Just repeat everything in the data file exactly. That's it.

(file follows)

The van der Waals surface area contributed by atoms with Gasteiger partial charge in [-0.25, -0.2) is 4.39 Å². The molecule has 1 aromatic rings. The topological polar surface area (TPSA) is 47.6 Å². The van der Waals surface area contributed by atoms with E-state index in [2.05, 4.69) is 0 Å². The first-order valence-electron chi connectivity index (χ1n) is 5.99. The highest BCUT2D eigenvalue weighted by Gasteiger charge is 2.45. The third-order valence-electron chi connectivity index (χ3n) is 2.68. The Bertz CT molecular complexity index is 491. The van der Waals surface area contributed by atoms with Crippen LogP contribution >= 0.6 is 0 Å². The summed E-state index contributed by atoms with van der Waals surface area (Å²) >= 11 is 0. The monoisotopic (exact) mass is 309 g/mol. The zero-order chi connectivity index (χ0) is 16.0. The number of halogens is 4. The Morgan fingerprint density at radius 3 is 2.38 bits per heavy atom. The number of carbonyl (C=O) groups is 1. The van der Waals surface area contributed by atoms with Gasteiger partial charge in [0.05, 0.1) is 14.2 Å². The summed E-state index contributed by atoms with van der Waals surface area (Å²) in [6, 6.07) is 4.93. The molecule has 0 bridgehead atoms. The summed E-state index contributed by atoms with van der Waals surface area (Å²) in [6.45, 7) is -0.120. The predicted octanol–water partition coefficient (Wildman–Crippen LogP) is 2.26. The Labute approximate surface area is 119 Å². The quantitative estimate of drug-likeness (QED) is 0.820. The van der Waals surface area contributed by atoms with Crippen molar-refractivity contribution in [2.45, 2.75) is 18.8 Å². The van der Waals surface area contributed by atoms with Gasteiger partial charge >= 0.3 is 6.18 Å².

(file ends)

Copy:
The van der Waals surface area contributed by atoms with Gasteiger partial charge in [-0.25, -0.2) is 4.39 Å². The molecule has 1 aromatic rings. The topological polar surface area (TPSA) is 47.6 Å². The van der Waals surface area contributed by atoms with E-state index in [2.05, 4.69) is 0 Å². The first-order valence-electron chi connectivity index (χ1n) is 5.99. The highest BCUT2D eigenvalue weighted by Gasteiger charge is 2.45. The third-order valence-electron chi connectivity index (χ3n) is 2.68. The Bertz CT molecular complexity index is 491. The van der Waals surface area contributed by atoms with Crippen LogP contribution >= 0.6 is 0 Å². The summed E-state index contributed by atoms with van der Waals surface area (Å²) >= 11 is 0. The monoisotopic (exact) mass is 309 g/mol. The zero-order chi connectivity index (χ0) is 16.0. The number of halogens is 4. The Morgan fingerprint density at radius 3 is 2.38 bits per heavy atom. The number of carbonyl (C=O) groups is 1. The van der Waals surface area contributed by atoms with Gasteiger partial charge in [0.05, 0.1) is 14.2 Å². The summed E-state index contributed by atoms with van der Waals surface area (Å²) in [6, 6.07) is 4.93. The molecule has 0 bridgehead atoms. The summed E-state index contributed by atoms with van der Waals surface area (Å²) in [6.45, 7) is -0.120. The predicted octanol–water partition coefficient (Wildman–Crippen LogP) is 2.26. The Labute approximate surface area is 119 Å². The quantitative estimate of drug-likeness (QED) is 0.820. The van der Waals surface area contributed by atoms with Crippen molar-refractivity contribution in [2.45, 2.75) is 18.8 Å². The van der Waals surface area contributed by atoms with Gasteiger partial charge >= 0.3 is 6.18 Å².